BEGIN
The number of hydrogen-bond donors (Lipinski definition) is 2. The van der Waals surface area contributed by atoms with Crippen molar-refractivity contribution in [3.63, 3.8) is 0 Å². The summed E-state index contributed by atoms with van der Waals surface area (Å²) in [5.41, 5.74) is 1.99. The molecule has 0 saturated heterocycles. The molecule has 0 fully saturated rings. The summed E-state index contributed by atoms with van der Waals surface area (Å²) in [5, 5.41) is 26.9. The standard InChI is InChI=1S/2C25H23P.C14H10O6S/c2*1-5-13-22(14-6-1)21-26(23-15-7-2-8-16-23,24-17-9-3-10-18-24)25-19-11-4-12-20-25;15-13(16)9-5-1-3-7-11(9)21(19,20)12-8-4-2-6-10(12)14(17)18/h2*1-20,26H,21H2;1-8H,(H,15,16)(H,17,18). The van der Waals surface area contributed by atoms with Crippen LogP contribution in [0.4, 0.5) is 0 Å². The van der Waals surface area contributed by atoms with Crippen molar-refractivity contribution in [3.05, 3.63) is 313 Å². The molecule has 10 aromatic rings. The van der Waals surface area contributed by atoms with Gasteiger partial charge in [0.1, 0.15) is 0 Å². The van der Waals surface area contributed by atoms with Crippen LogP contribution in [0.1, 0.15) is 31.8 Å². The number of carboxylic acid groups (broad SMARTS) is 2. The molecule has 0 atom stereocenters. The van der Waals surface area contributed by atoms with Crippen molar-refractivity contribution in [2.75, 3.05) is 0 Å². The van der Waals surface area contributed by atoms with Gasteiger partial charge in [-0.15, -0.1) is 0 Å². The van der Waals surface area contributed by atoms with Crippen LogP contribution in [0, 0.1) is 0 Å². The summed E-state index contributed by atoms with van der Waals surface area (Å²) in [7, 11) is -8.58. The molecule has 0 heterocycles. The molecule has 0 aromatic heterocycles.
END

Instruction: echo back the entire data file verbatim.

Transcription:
The number of hydrogen-bond donors (Lipinski definition) is 2. The van der Waals surface area contributed by atoms with Crippen molar-refractivity contribution in [3.63, 3.8) is 0 Å². The summed E-state index contributed by atoms with van der Waals surface area (Å²) in [5.41, 5.74) is 1.99. The molecule has 0 saturated heterocycles. The molecule has 0 fully saturated rings. The summed E-state index contributed by atoms with van der Waals surface area (Å²) in [5, 5.41) is 26.9. The standard InChI is InChI=1S/2C25H23P.C14H10O6S/c2*1-5-13-22(14-6-1)21-26(23-15-7-2-8-16-23,24-17-9-3-10-18-24)25-19-11-4-12-20-25;15-13(16)9-5-1-3-7-11(9)21(19,20)12-8-4-2-6-10(12)14(17)18/h2*1-20,26H,21H2;1-8H,(H,15,16)(H,17,18). The van der Waals surface area contributed by atoms with Crippen LogP contribution in [0.4, 0.5) is 0 Å². The van der Waals surface area contributed by atoms with Crippen molar-refractivity contribution in [3.05, 3.63) is 313 Å². The molecule has 10 aromatic rings. The van der Waals surface area contributed by atoms with Gasteiger partial charge in [0.1, 0.15) is 0 Å². The van der Waals surface area contributed by atoms with Crippen LogP contribution in [0.1, 0.15) is 31.8 Å². The number of carboxylic acid groups (broad SMARTS) is 2. The molecule has 0 atom stereocenters. The van der Waals surface area contributed by atoms with Crippen molar-refractivity contribution in [2.75, 3.05) is 0 Å². The van der Waals surface area contributed by atoms with Gasteiger partial charge in [-0.15, -0.1) is 0 Å². The van der Waals surface area contributed by atoms with Crippen LogP contribution in [0, 0.1) is 0 Å². The summed E-state index contributed by atoms with van der Waals surface area (Å²) in [7, 11) is -8.58. The molecule has 0 heterocycles. The molecule has 0 aromatic heterocycles.